Sunday, February 7, 2010

Garo #25



Sept., 1966: Garo issue #25. This issue is also 202 pages long, and over 1/2 of that belongs to Kamui - 114 pages this time. You've got to respect that kind of output on a near-monthly basis.

カムイ伝 (Kamui-den) #22


Initially, I wanted to avoid summarizing Kamui because it's already come out for the American market, but it's hard to ignore something that takes up so much of the magazine each issue. On the other hand, there's a lot going on in each story, making a simple recap almost impossible. Essentially, Kamui is about class struggle, and how those in power fight so hard to maintain control over those below them. Additionally, because the main characters are ninja, they often develop disguises to masquerade as other characters, making them difficult to tell apart as they infiltrate groups from different classes. Then again, part of the action revolves around determining whether a target is a disguised ninja, or the real person themselves.

Red Eye is a rebel ninja that escaped the clan, and had been Kamui's teacher. Kamui's clan wants him to track down and kill Red Eye, but that's not an easy task. At the same time, the local magistrate is trying to keep the villagers under his thumb, in the belief that it's ok for samurai to casually off someone of a lower class. Shousuke, (the real one), is trying to teach villagers how to weave cloth as an alternative to growing rice. The magistrate thinks that Shousuke is trying to lead an insurrection, and is working to have him tracked down and tortured into confessing. The main classes here are: Feudal lords, Samurai, merchants, village heads, commoners, vagrants and criminals. The vagrants have their own leader and social structure and are occasionally forced by the samurai to carry out dirty deeds against the commoners.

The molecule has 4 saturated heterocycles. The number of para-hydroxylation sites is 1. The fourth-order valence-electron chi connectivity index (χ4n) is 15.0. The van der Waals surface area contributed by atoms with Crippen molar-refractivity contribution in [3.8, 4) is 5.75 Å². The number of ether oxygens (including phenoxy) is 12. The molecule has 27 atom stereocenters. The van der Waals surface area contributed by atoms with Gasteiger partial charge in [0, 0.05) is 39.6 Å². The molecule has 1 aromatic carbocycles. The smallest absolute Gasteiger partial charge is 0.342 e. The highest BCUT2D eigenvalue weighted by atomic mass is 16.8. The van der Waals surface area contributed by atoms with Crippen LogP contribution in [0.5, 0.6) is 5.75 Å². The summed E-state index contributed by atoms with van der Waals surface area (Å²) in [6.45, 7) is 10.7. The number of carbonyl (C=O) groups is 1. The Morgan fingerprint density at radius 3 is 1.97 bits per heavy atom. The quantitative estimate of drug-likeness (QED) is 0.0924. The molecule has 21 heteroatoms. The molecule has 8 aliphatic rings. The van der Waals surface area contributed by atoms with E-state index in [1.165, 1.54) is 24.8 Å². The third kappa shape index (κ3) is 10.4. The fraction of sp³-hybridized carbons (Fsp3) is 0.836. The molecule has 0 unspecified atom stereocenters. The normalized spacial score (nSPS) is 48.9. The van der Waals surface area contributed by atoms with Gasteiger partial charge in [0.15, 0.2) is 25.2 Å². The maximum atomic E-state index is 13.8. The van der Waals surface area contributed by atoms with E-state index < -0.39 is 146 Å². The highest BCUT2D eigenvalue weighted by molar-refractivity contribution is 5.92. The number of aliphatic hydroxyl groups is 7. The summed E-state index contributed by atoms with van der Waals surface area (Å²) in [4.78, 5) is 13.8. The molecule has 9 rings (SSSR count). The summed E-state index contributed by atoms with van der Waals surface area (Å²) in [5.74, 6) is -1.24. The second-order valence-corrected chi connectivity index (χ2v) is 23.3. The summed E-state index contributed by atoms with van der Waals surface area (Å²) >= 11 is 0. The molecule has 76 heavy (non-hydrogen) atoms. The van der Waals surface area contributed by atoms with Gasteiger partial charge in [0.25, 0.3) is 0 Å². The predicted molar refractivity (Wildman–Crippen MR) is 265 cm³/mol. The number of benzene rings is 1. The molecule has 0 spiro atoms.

In this chapter, Shousuke and his father have been captured but refuse to talk under torture. The magistrate tries different tricks to make the commoners break their silence as well, including ransoming 10 prisoners for 10 gold each (10 gold represents all the rice the peasants can raise in their life times). Realizing that agreeing to pay the ransom could destroy the village, the prisoners commit suicide. In trying to save Shousuke, the vagrants and village heads band together to forge an alibi for him, which the magistrate knows has to be false. Madman Koroku, meanwhile, no longer being helped by the ninja disguised as Shousuke, goes on a random killing spree, taking out samurai sent to kill him. Finally, Guntarou and some of the village heads try to break the spirits of the commoners by having hirelings assault Nana and Akami. But, Shousuke is freed at this point, and his resolve to protect Nana after the assault helps bring the villagers even closer together.


健全なる常識とは何か (What is Healthy Commonsense?) #18

I'm not really sure how to handle Koshi Ueno's (上野昂志) entries in these Garo blog posts. Ueno, along with Sasaki and Okamoto, has a continuing essay/story in each issue. But because both entries are so text-heavy and are parts of an on-going series (for Ueno, it's a monthly commentary, for Sasaki it's serialized fiction) all that I can do here is mention that the article exists and give a page count. At least with Sasaki, I can run a picture to show the kind of art illustrating the story. Can't even do that much for Ueno. So, I guess from here on out, I'll just give the titles, chapter numbers, author name and the page count, until further notice.


作品集 (Creation Collection) #4